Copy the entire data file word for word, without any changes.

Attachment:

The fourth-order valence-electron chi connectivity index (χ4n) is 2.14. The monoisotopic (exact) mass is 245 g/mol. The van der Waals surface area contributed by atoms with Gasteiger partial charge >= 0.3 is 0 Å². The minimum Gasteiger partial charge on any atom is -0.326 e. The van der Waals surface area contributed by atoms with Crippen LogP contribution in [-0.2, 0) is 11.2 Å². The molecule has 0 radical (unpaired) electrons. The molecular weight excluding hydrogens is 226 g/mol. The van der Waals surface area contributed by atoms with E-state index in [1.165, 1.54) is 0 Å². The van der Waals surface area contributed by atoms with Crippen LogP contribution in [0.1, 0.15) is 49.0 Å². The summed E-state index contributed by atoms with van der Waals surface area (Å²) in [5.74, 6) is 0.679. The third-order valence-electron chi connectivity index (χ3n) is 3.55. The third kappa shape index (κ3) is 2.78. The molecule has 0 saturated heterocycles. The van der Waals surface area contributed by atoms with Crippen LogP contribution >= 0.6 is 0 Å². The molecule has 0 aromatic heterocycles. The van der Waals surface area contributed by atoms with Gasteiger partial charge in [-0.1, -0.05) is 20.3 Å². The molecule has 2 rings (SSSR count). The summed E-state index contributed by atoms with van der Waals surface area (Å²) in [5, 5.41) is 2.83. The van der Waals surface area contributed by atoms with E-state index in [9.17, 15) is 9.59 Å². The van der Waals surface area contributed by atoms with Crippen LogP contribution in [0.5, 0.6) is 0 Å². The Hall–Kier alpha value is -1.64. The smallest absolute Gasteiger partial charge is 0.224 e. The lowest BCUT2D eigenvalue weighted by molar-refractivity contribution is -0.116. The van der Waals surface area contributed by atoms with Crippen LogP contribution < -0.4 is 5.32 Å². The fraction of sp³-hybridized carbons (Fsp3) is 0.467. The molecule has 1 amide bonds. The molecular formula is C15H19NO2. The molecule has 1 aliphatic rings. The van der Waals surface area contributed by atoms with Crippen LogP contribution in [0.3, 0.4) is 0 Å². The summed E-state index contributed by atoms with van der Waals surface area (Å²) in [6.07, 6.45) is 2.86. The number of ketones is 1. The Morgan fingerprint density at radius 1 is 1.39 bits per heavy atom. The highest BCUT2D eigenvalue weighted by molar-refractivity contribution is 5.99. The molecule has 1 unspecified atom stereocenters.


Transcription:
The fourth-order valence-electron chi connectivity index (χ4n) is 2.14. The monoisotopic (exact) mass is 245 g/mol. The van der Waals surface area contributed by atoms with Gasteiger partial charge >= 0.3 is 0 Å². The minimum Gasteiger partial charge on any atom is -0.326 e. The van der Waals surface area contributed by atoms with Crippen LogP contribution in [-0.2, 0) is 11.2 Å². The molecule has 0 radical (unpaired) electrons. The molecular weight excluding hydrogens is 226 g/mol. The van der Waals surface area contributed by atoms with E-state index in [1.165, 1.54) is 0 Å². The van der Waals surface area contributed by atoms with Crippen LogP contribution in [0.1, 0.15) is 49.0 Å². The summed E-state index contributed by atoms with van der Waals surface area (Å²) in [5.74, 6) is 0.679. The third-order valence-electron chi connectivity index (χ3n) is 3.55. The third kappa shape index (κ3) is 2.78. The molecule has 0 saturated heterocycles. The van der Waals surface area contributed by atoms with Crippen LogP contribution >= 0.6 is 0 Å². The molecule has 0 aromatic heterocycles. The van der Waals surface area contributed by atoms with Gasteiger partial charge in [-0.1, -0.05) is 20.3 Å². The molecule has 2 rings (SSSR count). The summed E-state index contributed by atoms with van der Waals surface area (Å²) in [5, 5.41) is 2.83. The van der Waals surface area contributed by atoms with E-state index in [9.17, 15) is 9.59 Å². The van der Waals surface area contributed by atoms with Crippen LogP contribution in [0.5, 0.6) is 0 Å². The Hall–Kier alpha value is -1.64. The smallest absolute Gasteiger partial charge is 0.224 e. The lowest BCUT2D eigenvalue weighted by molar-refractivity contribution is -0.116. The van der Waals surface area contributed by atoms with Crippen LogP contribution < -0.4 is 5.32 Å². The fraction of sp³-hybridized carbons (Fsp3) is 0.467. The molecule has 1 amide bonds. The molecular formula is C15H19NO2. The molecule has 1 aliphatic rings. The van der Waals surface area contributed by atoms with Crippen LogP contribution in [0.3, 0.4) is 0 Å². The summed E-state index contributed by atoms with van der Waals surface area (Å²) in [6.07, 6.45) is 2.86. The number of ketones is 1. The Morgan fingerprint density at radius 1 is 1.39 bits per heavy atom. The highest BCUT2D eigenvalue weighted by molar-refractivity contribution is 5.99. The molecule has 1 unspecified atom stereocenters.